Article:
We, how­ever, stick to the lifts, which means Cooper is less about adren­a­line and more about his­tory. Leadville’s 19th-cen­tury min­ing boom brought grand ar­chi­tec­ture and, later, Na­tional His­toric Dis­trict sta­tus. In 1942, the U.S. Army built Camp Hale nearby. The Army’s famed 10th Moun­tain Di­vi­sion trained at rugged, moun­tain­ous Hale be­fore de­ploy­ing to Italy to bat­tle des­per­ate Ger­mans in the Dolomites. A mon­u­ment at Cooper’s en­trance de­clares “Fallen He­roes Trained Here” and mourns the 992 mem­bers of the 10th killed in ac­tion.

ARA­PA­HOE BASIN Base el­e­va­tion: 10,780 feet

New Mex­ico is Amer­ica’s fifth big­gest state and Colorado its eighth. Se­ri­ous mileage sep­a­rates the mem­bers of the 10K+ Club. As­phalt stretches up and over dis­tinct sub-ranges and then keeps go­ing, on and on. This is as much a road-trip story as a 10,000-foot tall tale.

Which is why I want to stran­gle Lee. He de­clines to let me drive his Jetta, then re­fuses to ap­proach 80 mph. He ex­plains he needs to “break in the en­gine slowly” be­cause it’s a rel­a­tively new car, which sounds like hokum some grandpa blath­ered in 1973. We are passed by Freight­lin­ers, mini­vans with Texas plates, and church ma­trons in Ford Tau­ruses.

Our trav­els bring us to a four-lane road­way in a com­mer­cial area. From a quar­ter mile away, I see a red light. The left lane is empty, though four cars are stopped sin­gle-file in the right lane. Lee, of course, pulls to a halt in the clogged right lane, for rea­sons only oxen and lem­mings could un­der­stand. Me, I’d rather die than per­pet­u­ate such slow-wit­ted mo­tor­ing.

We tur­tle our fifth day to Ara­pa­hoe Basin, the Sum­mit County clas­sic that rises 2,270 feet to the edema-in­duc­ing el­e­va­tion of 13,050. Know what likes high-al­ti­tude moun­tains even more than skiers? The wind. Old Ae­o­lus blows hard and of­ten atop A-Basin. Trees, as well as lift tow­ers, shiver. To­ward the top, soli­tary scrub pines spread far apart, the weak­lings long since weeded out by bru­tal gusts.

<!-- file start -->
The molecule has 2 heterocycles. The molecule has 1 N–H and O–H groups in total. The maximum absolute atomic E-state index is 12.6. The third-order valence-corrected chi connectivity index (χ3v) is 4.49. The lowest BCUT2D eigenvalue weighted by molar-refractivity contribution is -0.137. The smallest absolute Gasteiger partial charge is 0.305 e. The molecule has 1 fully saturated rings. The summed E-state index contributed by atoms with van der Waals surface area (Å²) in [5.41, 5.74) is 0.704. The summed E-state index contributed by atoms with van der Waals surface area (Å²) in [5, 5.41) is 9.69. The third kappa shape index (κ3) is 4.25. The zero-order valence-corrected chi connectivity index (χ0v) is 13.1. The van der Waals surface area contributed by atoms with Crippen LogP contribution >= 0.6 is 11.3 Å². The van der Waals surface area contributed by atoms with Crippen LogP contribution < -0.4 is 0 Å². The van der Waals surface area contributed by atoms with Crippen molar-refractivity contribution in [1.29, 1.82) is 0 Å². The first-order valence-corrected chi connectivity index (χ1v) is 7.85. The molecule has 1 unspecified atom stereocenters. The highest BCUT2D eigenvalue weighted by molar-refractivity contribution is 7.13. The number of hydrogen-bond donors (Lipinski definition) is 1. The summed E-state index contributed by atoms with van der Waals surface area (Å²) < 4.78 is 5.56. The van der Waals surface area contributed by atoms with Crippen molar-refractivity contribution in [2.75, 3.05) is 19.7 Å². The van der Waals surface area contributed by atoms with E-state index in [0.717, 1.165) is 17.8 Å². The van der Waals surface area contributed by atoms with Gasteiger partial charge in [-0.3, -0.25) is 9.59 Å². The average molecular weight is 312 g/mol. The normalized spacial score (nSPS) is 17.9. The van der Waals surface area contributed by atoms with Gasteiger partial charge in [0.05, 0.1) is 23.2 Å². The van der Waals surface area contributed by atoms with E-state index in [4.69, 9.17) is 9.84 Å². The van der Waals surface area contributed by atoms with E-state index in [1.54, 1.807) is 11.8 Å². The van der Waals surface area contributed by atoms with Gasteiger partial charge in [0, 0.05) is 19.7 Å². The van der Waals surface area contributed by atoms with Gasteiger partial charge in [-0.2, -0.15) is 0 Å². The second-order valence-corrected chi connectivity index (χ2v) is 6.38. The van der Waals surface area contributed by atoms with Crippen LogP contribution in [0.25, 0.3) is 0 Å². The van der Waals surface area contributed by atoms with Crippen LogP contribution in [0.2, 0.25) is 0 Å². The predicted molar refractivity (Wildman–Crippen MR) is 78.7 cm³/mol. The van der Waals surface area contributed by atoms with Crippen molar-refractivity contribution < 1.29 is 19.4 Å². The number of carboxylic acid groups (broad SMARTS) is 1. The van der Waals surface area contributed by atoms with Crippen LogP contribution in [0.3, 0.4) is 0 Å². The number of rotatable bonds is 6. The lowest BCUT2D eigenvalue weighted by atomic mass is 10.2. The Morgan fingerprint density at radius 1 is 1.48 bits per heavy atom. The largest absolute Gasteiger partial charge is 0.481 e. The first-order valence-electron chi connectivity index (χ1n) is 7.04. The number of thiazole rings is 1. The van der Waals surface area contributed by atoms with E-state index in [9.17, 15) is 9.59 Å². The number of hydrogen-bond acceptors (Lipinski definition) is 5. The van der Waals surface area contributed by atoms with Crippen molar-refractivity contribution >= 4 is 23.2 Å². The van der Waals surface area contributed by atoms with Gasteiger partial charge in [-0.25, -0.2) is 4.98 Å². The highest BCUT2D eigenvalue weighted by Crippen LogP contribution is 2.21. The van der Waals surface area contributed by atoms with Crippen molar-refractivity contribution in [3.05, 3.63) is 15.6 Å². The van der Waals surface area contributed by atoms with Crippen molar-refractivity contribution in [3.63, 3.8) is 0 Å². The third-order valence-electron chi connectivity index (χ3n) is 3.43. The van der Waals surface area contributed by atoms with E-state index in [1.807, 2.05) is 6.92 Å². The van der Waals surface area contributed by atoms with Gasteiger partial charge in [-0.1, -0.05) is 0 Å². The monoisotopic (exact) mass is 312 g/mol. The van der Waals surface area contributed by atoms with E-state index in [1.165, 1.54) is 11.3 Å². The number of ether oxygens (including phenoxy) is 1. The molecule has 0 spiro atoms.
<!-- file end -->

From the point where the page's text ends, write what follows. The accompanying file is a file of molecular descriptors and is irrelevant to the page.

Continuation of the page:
I’m en­joy­ing the open sight lines from the Mon­tezuma Bowl chair when a pa­trol­man be­low drops the rope bar­rier to Black Bear. At the top, I see my ri­vals sidestep­ping up the ridge to gain three more turns. Not me. I blast to the lower gate and be­come the third set of tracks to au­to­graph a slope of creamy vir­gin snow.

While Lee snaps pho­tos of lo­cals, I at­tempt A-Basin’s tra­di­tional test piece, huck­ing Pali Cor­nice onto Pali Face. I first skied this right after Pink Floyd’s The

Wall came out, on a high-school bus trip. Pali Face doesn’t ter­rify me now, as it did then. But it re­mains a com­mit­ting chal­lenge, proof that few moun­tains take your breath away like A-Basin.

LOVE­LAND SKI AREA Base el­e­va­tion: 10,800 feet

Just a touch north on the Con­ti­nen­tal Di­vide from Ara­pa­hoe Basin, Love­land is no stranger to wicked winds. In 2009,

Lee and I spent a win­dow-rat­tling night at Love­land’s 12,050-foot-high Ptarmi­gan Roost shel­ter. Re­vis­it­ing it now, we find it’s been com­pletely re­built, with stur­dier blond-wood walls and a huge deck. Atop the win­dows is a stained-glass pic­ture of a wind god­dess blow­ing on a moun­tain.